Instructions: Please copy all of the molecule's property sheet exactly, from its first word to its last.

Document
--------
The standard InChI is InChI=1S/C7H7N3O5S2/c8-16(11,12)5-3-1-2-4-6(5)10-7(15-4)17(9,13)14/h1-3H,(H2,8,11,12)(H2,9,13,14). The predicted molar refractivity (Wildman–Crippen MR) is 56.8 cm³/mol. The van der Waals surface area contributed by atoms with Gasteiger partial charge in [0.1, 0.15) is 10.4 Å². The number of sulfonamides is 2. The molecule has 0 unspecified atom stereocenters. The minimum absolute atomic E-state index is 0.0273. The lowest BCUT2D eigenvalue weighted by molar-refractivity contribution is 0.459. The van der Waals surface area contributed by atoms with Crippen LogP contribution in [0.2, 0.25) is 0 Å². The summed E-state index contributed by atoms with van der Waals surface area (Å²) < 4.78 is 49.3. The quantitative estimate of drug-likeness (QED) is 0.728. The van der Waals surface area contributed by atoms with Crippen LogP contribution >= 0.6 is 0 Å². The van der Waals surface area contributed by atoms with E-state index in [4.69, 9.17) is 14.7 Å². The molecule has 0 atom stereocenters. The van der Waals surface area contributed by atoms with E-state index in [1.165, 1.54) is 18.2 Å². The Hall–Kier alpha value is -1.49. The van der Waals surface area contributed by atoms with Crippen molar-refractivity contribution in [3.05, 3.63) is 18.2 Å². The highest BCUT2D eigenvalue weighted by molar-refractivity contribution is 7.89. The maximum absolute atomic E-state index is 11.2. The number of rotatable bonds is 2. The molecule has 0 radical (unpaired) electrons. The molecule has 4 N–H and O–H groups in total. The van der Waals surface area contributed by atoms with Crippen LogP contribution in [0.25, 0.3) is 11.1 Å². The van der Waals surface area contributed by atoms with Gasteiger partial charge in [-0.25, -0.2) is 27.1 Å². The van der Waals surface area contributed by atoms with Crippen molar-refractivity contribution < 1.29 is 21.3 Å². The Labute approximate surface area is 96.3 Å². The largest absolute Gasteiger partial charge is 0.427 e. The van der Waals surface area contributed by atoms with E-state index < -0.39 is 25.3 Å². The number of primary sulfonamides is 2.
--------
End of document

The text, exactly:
The standard InChI is InChI=1S/C7H7N3O5S2/c8-16(11,12)5-3-1-2-4-6(5)10-7(15-4)17(9,13)14/h1-3H,(H2,8,11,12)(H2,9,13,14). The predicted molar refractivity (Wildman–Crippen MR) is 56.8 cm³/mol. The van der Waals surface area contributed by atoms with Gasteiger partial charge in [0.1, 0.15) is 10.4 Å². The number of sulfonamides is 2. The molecule has 0 unspecified atom stereocenters. The minimum absolute atomic E-state index is 0.0273. The lowest BCUT2D eigenvalue weighted by molar-refractivity contribution is 0.459. The van der Waals surface area contributed by atoms with Crippen LogP contribution in [0.2, 0.25) is 0 Å². The summed E-state index contributed by atoms with van der Waals surface area (Å²) < 4.78 is 49.3. The quantitative estimate of drug-likeness (QED) is 0.728. The van der Waals surface area contributed by atoms with Crippen LogP contribution >= 0.6 is 0 Å². The van der Waals surface area contributed by atoms with E-state index in [4.69, 9.17) is 14.7 Å². The molecule has 0 atom stereocenters. The van der Waals surface area contributed by atoms with E-state index in [1.165, 1.54) is 18.2 Å². The Hall–Kier alpha value is -1.49. The van der Waals surface area contributed by atoms with Crippen molar-refractivity contribution in [3.05, 3.63) is 18.2 Å². The highest BCUT2D eigenvalue weighted by molar-refractivity contribution is 7.89. The maximum absolute atomic E-state index is 11.2. The number of rotatable bonds is 2. The molecule has 0 radical (unpaired) electrons. The molecule has 4 N–H and O–H groups in total. The van der Waals surface area contributed by atoms with Crippen LogP contribution in [0.25, 0.3) is 11.1 Å². The van der Waals surface area contributed by atoms with Gasteiger partial charge in [-0.25, -0.2) is 27.1 Å². The van der Waals surface area contributed by atoms with Crippen molar-refractivity contribution < 1.29 is 21.3 Å². The Labute approximate surface area is 96.3 Å². The largest absolute Gasteiger partial charge is 0.427 e. The van der Waals surface area contributed by atoms with E-state index < -0.39 is 25.3 Å². The number of primary sulfonamides is 2.